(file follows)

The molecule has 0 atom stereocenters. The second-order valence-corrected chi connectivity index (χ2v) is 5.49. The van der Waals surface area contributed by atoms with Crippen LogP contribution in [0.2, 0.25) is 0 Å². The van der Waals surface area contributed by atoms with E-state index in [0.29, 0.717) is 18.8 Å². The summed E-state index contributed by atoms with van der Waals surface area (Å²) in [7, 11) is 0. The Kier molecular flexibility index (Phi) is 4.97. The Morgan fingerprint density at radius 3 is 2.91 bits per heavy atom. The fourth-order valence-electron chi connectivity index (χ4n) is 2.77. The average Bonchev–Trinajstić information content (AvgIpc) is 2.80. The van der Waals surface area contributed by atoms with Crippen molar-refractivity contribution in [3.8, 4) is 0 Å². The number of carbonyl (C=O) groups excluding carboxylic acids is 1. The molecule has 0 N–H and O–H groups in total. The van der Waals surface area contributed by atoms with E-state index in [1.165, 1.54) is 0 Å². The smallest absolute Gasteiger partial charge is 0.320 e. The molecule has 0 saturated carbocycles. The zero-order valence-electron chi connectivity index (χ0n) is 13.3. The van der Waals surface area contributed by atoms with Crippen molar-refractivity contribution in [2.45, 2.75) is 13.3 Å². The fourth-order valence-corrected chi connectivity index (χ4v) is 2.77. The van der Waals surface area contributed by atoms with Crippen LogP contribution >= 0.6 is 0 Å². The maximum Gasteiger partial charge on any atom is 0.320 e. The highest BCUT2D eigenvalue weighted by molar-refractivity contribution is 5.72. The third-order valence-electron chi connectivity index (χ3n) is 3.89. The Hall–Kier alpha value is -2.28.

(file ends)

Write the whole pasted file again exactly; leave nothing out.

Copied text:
The molecule has 0 atom stereocenters. The second-order valence-corrected chi connectivity index (χ2v) is 5.49. The van der Waals surface area contributed by atoms with Crippen LogP contribution in [0.2, 0.25) is 0 Å². The van der Waals surface area contributed by atoms with E-state index in [0.29, 0.717) is 18.8 Å². The summed E-state index contributed by atoms with van der Waals surface area (Å²) in [7, 11) is 0. The Kier molecular flexibility index (Phi) is 4.97. The Morgan fingerprint density at radius 3 is 2.91 bits per heavy atom. The fourth-order valence-electron chi connectivity index (χ4n) is 2.77. The average Bonchev–Trinajstić information content (AvgIpc) is 2.80. The van der Waals surface area contributed by atoms with Crippen molar-refractivity contribution in [3.8, 4) is 0 Å². The number of carbonyl (C=O) groups excluding carboxylic acids is 1. The molecule has 0 N–H and O–H groups in total. The van der Waals surface area contributed by atoms with E-state index in [1.165, 1.54) is 0 Å². The smallest absolute Gasteiger partial charge is 0.320 e. The molecule has 0 saturated carbocycles. The zero-order valence-electron chi connectivity index (χ0n) is 13.3. The van der Waals surface area contributed by atoms with Crippen molar-refractivity contribution in [2.45, 2.75) is 13.3 Å². The fourth-order valence-corrected chi connectivity index (χ4v) is 2.77. The van der Waals surface area contributed by atoms with Crippen LogP contribution >= 0.6 is 0 Å². The maximum Gasteiger partial charge on any atom is 0.320 e. The highest BCUT2D eigenvalue weighted by molar-refractivity contribution is 5.72. The third-order valence-electron chi connectivity index (χ3n) is 3.89. The Hall–Kier alpha value is -2.28.